A polynomial function **only has whole/positive** numbers in exponents

**Leading Coefficient:**

The term with the highest degree

**End Behavior:***As x -> -∞, f(x) -> something**As x -> +∞, f(x) -> something*

**If the leading coefficient is positive** f(x) goes up as x goes up, and if it’s negative it goes down

If the **leading coefficient** is **even** then both sides go the same way, and if **negative** the one way goes down and one way goes up

**Long Division:**

When you divide by something that isn’t “x – k”

**Synthetic Division:**

When the thing you divide by “x – k”

You can also find the y-value if you put in an x-value

You put in k from x – k (remember if it’s + there is a – in front)**Use 0 for any missing terms**, the top part is the number in front of every term as the power gets smaller but if there is f.eks. Isn’t an x^2 value you wouldn’t skip it, but actually put a 0 there

**All possible rational roots / Rational Root Theorem:**

p/q

p: The constant part of the equation (no x)

q: The number before the x with the highest power

Ex.

x^3 + 2x^2 – 4x + 20

p: 20

q: 1

**The Remainder Theorem:**

When using synthetic division if the remainder is 0, then the number you divided by is a solution to that equation

You can also find the zeros of a function with a higher power than 2, by using synthetic division

And when you find one of the solutions through the remainder theorem, you get a new equation, and then you can factor that, and then you have the answer

The polynomial you get out of synthetic division is called a **depressed polynomial**

**Sum or difference of cubes:**

**How to solve a polynomial function:**

Make it into a quadratic function using an auxiliary variable (z)

**Polynomial long division to find zeroes:**

P(x) = d(x) * Q(x) + R(x)

Divisor – Quotient – Remainder

This all just means using long division to simplify the function down from a 4th, 5th, 3rd degree down to a quadratic function which can be easily factored

So the composition above is just the outcome of a long division, where you get a function and a remainder (Nothing special)

- You find one zero by just guessing/trying to plugin etc.
- Use long division or synthetic of that zero in the x-k form and divide by the bigger function
- And then you should have a quadratic function which you can then factor out, and then you have all of the zeroes

**Smart tricks:**

- The constant in a polynomial is the product of all of the solutions/zeroes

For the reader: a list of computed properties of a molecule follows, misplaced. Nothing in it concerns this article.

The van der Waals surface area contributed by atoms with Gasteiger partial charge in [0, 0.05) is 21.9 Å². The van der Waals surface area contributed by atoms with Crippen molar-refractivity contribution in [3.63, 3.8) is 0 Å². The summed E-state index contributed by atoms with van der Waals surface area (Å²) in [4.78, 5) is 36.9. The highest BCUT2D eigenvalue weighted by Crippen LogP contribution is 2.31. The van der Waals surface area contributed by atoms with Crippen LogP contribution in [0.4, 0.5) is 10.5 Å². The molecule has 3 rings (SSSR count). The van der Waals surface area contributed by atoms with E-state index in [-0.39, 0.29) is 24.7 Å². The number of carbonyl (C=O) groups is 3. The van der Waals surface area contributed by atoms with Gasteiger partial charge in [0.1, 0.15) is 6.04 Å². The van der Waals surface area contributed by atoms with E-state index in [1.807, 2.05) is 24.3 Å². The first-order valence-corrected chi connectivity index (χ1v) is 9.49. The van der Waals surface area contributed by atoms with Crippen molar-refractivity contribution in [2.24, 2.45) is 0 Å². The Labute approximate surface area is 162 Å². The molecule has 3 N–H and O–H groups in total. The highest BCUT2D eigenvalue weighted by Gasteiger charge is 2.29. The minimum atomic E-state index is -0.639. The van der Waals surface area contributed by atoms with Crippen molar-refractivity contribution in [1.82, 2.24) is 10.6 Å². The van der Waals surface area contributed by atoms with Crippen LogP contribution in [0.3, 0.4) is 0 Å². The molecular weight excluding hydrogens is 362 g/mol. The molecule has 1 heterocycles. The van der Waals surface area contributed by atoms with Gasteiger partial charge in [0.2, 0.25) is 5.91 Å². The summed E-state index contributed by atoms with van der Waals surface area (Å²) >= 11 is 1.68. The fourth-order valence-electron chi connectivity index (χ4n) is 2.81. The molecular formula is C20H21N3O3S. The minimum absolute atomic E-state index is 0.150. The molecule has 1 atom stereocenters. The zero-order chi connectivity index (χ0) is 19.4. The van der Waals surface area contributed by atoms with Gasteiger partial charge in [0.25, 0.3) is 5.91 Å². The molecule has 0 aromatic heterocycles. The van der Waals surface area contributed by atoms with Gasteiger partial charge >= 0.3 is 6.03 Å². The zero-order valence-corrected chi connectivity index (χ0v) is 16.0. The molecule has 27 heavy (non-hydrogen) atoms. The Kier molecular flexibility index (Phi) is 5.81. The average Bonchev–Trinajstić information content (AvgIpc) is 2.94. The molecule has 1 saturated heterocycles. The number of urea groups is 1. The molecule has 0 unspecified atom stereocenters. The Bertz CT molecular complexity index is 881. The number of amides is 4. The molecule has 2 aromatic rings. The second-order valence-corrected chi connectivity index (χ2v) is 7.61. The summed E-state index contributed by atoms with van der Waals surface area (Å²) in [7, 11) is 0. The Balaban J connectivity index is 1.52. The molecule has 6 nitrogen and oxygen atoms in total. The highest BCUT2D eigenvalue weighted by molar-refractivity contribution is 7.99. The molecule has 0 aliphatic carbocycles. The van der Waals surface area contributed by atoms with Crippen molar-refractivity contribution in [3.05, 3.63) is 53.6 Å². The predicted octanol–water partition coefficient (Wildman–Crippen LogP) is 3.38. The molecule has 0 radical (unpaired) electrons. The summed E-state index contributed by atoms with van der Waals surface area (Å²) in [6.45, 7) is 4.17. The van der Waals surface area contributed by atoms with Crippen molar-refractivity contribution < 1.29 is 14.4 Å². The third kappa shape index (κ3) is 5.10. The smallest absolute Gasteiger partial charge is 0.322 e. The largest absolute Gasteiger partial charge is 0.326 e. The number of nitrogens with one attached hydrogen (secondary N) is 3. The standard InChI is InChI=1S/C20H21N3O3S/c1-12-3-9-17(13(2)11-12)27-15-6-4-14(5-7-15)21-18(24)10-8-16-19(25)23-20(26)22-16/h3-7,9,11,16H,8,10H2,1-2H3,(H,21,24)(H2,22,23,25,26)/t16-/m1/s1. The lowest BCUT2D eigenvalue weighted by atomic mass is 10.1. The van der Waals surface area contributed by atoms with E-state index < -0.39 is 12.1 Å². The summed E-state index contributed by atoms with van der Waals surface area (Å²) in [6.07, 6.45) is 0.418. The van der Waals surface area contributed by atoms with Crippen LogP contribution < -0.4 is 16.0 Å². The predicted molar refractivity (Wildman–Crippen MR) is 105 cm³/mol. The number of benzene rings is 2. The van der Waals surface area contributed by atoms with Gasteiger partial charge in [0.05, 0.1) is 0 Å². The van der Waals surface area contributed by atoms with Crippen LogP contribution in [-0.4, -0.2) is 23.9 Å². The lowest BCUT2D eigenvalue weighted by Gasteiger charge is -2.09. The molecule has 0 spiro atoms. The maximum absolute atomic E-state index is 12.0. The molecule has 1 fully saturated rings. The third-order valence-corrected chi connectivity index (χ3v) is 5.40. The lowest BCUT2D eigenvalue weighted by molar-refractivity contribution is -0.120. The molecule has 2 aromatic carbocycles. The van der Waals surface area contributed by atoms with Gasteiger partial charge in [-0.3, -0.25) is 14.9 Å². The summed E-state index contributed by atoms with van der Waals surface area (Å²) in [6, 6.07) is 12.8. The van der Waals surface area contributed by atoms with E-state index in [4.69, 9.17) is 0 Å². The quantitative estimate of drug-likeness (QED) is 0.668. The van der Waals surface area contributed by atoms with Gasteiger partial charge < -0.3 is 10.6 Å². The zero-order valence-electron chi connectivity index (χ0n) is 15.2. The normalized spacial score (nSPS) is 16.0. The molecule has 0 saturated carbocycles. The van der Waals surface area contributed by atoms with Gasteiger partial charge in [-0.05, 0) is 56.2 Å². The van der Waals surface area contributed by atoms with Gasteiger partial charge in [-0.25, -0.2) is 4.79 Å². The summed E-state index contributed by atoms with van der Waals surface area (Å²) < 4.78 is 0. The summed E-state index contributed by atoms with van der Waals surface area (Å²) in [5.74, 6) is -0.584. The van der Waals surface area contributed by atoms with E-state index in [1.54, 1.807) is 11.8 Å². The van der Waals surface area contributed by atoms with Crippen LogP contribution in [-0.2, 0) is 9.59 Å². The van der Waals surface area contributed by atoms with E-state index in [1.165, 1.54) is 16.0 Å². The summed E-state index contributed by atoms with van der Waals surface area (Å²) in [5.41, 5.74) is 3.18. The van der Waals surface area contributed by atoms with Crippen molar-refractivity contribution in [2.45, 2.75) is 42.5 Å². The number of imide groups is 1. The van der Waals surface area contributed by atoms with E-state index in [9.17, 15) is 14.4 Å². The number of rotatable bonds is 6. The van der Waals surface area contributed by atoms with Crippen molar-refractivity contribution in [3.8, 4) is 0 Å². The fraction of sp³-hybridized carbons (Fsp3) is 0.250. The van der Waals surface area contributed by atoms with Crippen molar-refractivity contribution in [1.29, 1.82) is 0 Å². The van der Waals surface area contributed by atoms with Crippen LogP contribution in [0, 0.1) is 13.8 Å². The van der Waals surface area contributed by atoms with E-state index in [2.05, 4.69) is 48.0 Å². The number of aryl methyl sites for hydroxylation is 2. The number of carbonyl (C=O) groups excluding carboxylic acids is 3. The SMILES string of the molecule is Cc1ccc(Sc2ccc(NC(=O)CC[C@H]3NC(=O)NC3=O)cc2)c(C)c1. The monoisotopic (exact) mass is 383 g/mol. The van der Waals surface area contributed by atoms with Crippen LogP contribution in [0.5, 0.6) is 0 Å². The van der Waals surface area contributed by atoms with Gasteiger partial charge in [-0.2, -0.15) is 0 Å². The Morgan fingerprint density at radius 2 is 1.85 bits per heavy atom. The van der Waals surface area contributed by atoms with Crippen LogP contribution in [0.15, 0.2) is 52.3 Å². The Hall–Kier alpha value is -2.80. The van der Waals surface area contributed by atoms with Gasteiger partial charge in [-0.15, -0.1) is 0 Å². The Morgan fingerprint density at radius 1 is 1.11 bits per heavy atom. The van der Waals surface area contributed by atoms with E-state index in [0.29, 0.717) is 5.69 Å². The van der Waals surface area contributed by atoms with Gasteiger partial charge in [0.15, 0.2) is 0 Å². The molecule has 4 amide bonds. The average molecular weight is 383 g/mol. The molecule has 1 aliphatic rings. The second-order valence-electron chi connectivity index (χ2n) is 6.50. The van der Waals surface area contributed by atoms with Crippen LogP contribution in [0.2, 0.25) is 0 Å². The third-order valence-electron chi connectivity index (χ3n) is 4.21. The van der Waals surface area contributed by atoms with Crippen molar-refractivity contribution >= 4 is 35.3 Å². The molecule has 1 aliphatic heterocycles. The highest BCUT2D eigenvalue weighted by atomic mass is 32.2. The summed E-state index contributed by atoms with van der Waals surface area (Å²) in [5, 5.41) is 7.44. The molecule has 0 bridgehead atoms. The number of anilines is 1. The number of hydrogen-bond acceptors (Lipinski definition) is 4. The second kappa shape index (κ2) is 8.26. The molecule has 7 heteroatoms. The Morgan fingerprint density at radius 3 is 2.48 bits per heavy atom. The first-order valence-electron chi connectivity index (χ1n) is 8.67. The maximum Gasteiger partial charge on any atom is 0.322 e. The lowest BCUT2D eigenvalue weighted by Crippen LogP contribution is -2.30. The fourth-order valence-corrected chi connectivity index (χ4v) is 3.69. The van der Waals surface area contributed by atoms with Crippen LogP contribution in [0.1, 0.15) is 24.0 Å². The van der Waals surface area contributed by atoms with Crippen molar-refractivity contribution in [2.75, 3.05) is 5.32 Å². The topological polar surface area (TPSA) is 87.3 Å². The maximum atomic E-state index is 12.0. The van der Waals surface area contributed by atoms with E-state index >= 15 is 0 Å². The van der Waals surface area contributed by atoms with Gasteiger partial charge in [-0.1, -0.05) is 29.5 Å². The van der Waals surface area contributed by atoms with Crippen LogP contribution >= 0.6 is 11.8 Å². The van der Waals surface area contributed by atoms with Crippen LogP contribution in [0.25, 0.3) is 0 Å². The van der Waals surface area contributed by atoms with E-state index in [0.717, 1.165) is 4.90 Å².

- Cubic functions always have at least 1 x-intercept
- If one of the factors gives is a 2nd degree then the point is a bounce and it doesn’t go through that zero

**Remember a function that has to do with years:**

Remember that usually “x” is years after the first year and not the year itself

Ex.

2005 would be 14 if the first year was 1991

**Rational Zero Theorem:**

You always have to remove complexity or irrationality from polynomial zeroes

**Descartes Rule of Signs:**

You can see how many positive and negative zeroes are in a polynomial

- Find the positivity or negativity of each term and write it down
- The number of changes will equal the number of positive zeroes
- Now substitute x with -x and then check how many changes you get, and that will be the number of negative zeroes

Ex.

**How to find zeroes in a polynomial with rational terms if you know some zeroes:**

You don’t have to calculate new zeroes if the zeroes you know are complex or irrational

Ex.

x1 = 4

x2 = sqrt(3)

x3 = 7 – 2i

Then you can find x4 and x5, by simply taking the conjugates

x4 = -sqrt(3)

x5 = 7 + 2i

This happens because those conjugates will cancel out each other

**Multiplicity:**

If you factor a function and one linear factor is there more than once it is called multiplicity, and the amount is the same as the exponent

Ex.

(x+5)^3 * (x-1)

x = -5, 1

-5 has a multiplicity of 3

**Turning points:**

n-1, where n is the highest exponent

Ex.

x^6 + 3x has 5 turning points

**The intermediate Value Theorem:**

You can find out if a function has a zero between two points f(a) and f(b).

If f(a) and f(b) have different signs AKA one is positive and the other one is negative, then there is a zero between them.

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